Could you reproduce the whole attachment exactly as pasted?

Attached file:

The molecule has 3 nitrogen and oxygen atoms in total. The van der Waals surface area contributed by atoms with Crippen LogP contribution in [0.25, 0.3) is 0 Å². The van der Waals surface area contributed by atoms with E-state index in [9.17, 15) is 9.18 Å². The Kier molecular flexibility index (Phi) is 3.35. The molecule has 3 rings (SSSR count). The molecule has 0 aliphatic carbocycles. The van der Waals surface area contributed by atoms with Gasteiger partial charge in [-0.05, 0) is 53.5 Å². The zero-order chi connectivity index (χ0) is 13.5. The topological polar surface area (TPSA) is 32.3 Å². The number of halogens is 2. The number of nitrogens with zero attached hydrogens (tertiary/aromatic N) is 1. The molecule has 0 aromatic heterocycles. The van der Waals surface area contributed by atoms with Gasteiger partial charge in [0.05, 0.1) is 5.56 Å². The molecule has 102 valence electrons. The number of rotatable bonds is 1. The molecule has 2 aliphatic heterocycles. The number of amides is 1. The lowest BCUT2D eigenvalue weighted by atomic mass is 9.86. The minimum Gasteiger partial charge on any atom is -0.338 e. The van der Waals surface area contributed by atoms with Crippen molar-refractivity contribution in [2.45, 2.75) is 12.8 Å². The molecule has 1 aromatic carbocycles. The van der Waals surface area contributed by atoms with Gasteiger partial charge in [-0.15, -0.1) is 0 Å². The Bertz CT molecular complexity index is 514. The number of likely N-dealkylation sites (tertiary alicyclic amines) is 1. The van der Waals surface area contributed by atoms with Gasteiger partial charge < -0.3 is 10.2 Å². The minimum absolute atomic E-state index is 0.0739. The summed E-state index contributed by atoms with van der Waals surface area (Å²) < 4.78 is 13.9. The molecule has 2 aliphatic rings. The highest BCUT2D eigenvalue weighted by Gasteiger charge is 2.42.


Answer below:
The molecule has 3 nitrogen and oxygen atoms in total. The van der Waals surface area contributed by atoms with Crippen LogP contribution in [0.25, 0.3) is 0 Å². The van der Waals surface area contributed by atoms with E-state index in [9.17, 15) is 9.18 Å². The Kier molecular flexibility index (Phi) is 3.35. The molecule has 3 rings (SSSR count). The molecule has 0 aliphatic carbocycles. The van der Waals surface area contributed by atoms with Gasteiger partial charge in [-0.05, 0) is 53.5 Å². The zero-order chi connectivity index (χ0) is 13.5. The topological polar surface area (TPSA) is 32.3 Å². The number of halogens is 2. The number of nitrogens with zero attached hydrogens (tertiary/aromatic N) is 1. The molecule has 0 aromatic heterocycles. The van der Waals surface area contributed by atoms with Gasteiger partial charge in [0.05, 0.1) is 5.56 Å². The molecule has 102 valence electrons. The number of rotatable bonds is 1. The molecule has 2 aliphatic heterocycles. The number of amides is 1. The lowest BCUT2D eigenvalue weighted by atomic mass is 9.86. The minimum Gasteiger partial charge on any atom is -0.338 e. The van der Waals surface area contributed by atoms with Crippen molar-refractivity contribution in [2.45, 2.75) is 12.8 Å². The molecule has 1 aromatic carbocycles. The van der Waals surface area contributed by atoms with Gasteiger partial charge in [-0.15, -0.1) is 0 Å². The Bertz CT molecular complexity index is 514. The number of likely N-dealkylation sites (tertiary alicyclic amines) is 1. The van der Waals surface area contributed by atoms with Gasteiger partial charge < -0.3 is 10.2 Å². The minimum absolute atomic E-state index is 0.0739. The summed E-state index contributed by atoms with van der Waals surface area (Å²) < 4.78 is 13.9. The molecule has 2 aliphatic rings. The highest BCUT2D eigenvalue weighted by Gasteiger charge is 2.42.